Tens of thousands of Uber and Lyft drivers received at least $80 million in government assistance during the coronavirus pandemic — making them among the largest groups of beneficiaries of a little-known government grant and loan program established to help small businesses weather severe economic disruptions.

The drivers benefited from the Economic Injury Disaster Loans program of the U.S. Small Business Administration, money intended to help struggling businesses, entrepreneurs and other workers stay afloat during the pandemic. Policy experts said it was unusual for such a vast pool of workers under the umbrella of multibillion-dollar corporations to tap into that money. But gig workers qualified because they are classified as independent contractors under the law, a designation companies such as Uber, Lyft and DoorDash fought last year to maintain.

When the pandemic hit U.S. soil roughly a year ago, tens of thousands of gig workers were left without employer support as work opportunities dried up and the risk of contracting the coronavirus kept many off the road. Ride-hailing trips dropped as much as 80% in major cities, according to data released in the companies’ earnings calls and quarterly reports.

A Washington Post analysis of SBA data showed “Uber” and “Lyft” were the two most common business names in both the EIDL loan program and the EIDL Advance program. Those programs offered grants of up to $10,000, as well as much larger loans, with little scrutiny, making them widely accessible to gig workers.

The more than 5,000 Uber and Lyft drivers who received the EIDL loans each collected an average of around $15,000, according to The Post’s analysis. Those who turned to the EIDL advance — a much larger pool totaling as many 23,000 rideshare drivers, including at least 18,000 who specifically work for Uber or Lyft — received around $1,100 on average, though the median figures for both programs skewed lower as more drivers collected amounts on the lower ends of the distribution.

The data, which was released by the SBA after The Post and 10 other news organizations filed a federal lawsuit under the Freedom of Information Act, shows how workers in the gig economy relied on a hodgepodge of government programs to stay afloat during a severe economic disruption. More broadly, it reflects how a new economic class of workers was left to rely on the social safety net at the same time Big Tech added billions in value and fought regulation that would require gig firms to contribute more to social programs.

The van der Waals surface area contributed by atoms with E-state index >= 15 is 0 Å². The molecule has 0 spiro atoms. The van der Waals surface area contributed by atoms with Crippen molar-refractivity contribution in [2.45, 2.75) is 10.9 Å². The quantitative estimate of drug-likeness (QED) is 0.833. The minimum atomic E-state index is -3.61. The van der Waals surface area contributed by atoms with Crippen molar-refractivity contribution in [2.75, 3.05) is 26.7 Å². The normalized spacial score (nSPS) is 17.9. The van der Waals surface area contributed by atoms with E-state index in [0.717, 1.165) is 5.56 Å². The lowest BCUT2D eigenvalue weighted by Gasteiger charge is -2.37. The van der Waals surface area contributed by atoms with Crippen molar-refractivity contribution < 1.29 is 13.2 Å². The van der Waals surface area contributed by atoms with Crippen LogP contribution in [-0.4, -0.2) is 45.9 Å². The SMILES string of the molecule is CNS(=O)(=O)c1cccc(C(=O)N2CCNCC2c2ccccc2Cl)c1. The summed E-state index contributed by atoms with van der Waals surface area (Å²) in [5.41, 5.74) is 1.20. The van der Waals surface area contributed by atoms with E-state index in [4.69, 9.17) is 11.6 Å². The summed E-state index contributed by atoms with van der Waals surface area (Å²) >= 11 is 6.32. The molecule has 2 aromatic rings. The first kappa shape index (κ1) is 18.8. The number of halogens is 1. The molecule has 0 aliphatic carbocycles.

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Harry Campbell, founder of the popular blog The Rideshare Guy, said his site posted guides that proved popular during the pandemic on how to access the different types of government assistance.

“From the companies’ perspective, they really got the best of both worlds: paying drivers as independent contractors and the government covered all of their benefits,” he said.

In response to questions about Uber and Lyft drivers — and other gig workers — qualifying for SBA loans, spokeswoman Tiffani Shea Clements said the workers qualify as independent contractors and are encouraged to apply for government assistance, but the administration’s guidance does not provide specific instructions based on industry type.

Loans for ride-booking and gig workers identified by The Post accounted for a tiny fraction of nearly 10 million EIDL advances and loans provided by the SBA, Clements said.

Uber spokesman Matthew Wing pointed to efforts the company has made to support drivers. For example, he said, Uber agreed to provide up to 14 days of financial assistance for drivers and couriers diagnosed with an “active case” of COVID-19 or those told to quarantine because of preexisting conditions putting them at risk. Under that program, Uber had provided $29 million total in assistance to nearly 100,000 workers, Wing said.

Uber also distributed free protective equipment and helped connect workers with other opportunities to earn money, as well as providing information on government assistance programs, he added.

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Lyft spokeswoman Julie Wood pointed to arguments that drivers prefer the independent contract model that enabled them to qualify for government assistance.

“The vast majority of people who drive for Lyft do so part-time to earn extra money and have other jobs — 96% of drivers work or are students in addition to driving — and, like so many Americans, they deserve relief from the government to help with the broad economic impacts of the pandemic,” she said.

But some gig workers said they struggled to access government relief because of the ambiguity of their status.

Johnathan Mouzon, 36, learned about the EIDL assistance last year but was uncertain whether he would qualify as a onetime Uber Eats courier and gig worker who ended up shuttling COVID patients to and from the hospital during the pandemic.

“I was like, ‘All of this for a thousand dollars, man?’ Come on,” he recalled. “We thought we had that in our pockets: We could take that money pay off some bills, this and that … There was nobody telling anybody anything … They didn’t have anything in the black-and-white writing talking about anything about the drivers.”